Meanwhile, concerns that Republican fundraising would be hindered by having a lame duck shaking the money tree have dissipated. Ryan raised nearly $10 million in the past quarter, his political team announced last week, bringing his total for the election cycle to more than $70 million.

House Majority Leader Kevin McCarthy (R-Calif.) and Majority Whip Steve Scalise (R-La.), both jockeying to succeed Ryan, have also had record hauls for the quarter — $12.1 million and $2.5 million, respectively — and a leading Republican super PAC closely tied to Ryan, the Congressional Leadership Fund, is on track to shatter a $100 million fundraising goal. GOP strategists see those checks written by megadonors at leaders’ behest as crucial to offset record fundraising by Democratic candidates in battleground districts around the country.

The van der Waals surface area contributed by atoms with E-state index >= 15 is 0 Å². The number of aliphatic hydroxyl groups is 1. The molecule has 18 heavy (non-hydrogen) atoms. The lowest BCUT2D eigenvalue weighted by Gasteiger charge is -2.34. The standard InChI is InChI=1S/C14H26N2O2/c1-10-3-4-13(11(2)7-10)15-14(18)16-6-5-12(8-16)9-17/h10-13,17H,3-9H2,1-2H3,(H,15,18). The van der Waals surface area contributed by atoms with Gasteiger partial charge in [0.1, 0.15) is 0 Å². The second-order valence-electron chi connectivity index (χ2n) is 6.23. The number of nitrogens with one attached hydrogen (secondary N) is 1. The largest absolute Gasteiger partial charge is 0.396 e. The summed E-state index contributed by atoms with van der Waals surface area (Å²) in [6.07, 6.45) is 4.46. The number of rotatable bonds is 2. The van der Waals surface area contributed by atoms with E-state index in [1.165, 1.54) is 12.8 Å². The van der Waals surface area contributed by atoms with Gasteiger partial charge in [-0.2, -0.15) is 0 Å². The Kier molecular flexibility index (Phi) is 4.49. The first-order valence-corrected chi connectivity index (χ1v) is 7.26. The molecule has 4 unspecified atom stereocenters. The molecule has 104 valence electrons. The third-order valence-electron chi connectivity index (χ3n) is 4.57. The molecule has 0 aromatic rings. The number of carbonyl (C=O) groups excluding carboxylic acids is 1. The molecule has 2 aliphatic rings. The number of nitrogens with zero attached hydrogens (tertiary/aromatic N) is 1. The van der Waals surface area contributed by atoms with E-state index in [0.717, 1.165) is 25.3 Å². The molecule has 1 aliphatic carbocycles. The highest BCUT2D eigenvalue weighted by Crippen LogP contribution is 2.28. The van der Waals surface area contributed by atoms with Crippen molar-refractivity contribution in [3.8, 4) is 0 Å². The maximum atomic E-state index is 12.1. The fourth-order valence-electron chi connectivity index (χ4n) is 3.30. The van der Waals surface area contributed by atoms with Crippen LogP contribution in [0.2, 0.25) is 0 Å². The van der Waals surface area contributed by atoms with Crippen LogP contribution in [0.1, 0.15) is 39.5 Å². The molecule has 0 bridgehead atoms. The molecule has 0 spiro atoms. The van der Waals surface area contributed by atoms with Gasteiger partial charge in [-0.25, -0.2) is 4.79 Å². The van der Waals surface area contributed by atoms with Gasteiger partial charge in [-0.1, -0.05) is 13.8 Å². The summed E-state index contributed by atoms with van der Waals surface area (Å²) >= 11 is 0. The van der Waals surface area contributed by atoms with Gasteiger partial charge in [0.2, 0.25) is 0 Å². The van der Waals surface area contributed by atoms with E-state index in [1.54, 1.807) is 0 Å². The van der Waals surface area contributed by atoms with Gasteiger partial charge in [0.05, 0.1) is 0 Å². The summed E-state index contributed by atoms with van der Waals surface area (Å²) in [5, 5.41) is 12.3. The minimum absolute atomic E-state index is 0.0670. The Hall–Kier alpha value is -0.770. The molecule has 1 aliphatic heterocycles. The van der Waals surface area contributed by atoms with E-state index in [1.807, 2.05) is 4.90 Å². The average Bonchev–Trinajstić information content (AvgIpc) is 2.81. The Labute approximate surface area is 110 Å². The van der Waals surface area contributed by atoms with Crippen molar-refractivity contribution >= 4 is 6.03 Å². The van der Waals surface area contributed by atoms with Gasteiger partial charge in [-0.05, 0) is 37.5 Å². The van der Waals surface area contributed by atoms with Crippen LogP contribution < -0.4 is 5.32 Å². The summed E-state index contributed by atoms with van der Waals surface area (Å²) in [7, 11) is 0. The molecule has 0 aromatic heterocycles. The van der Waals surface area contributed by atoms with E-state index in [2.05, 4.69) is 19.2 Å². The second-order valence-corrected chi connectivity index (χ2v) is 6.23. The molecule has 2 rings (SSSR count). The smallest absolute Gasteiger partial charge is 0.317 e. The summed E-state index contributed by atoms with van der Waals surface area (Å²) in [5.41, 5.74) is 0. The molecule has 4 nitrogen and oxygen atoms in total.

The coming three months will pose legislative challenges as well as political ones. The House has to finish a massive farm bill that has opened divides between conservatives and moderates over the Supplemental Nutrition Assistance Program, also known as food stamps. Immigration remains a live issue that quickly could end up back in Congress’s lap if judges rule on Trump administration policies. And many Republican lawmakers hope to take votes on new tax and infrastructure bills that, while unlikely to pass, will give them fodder for their reelection campaigns.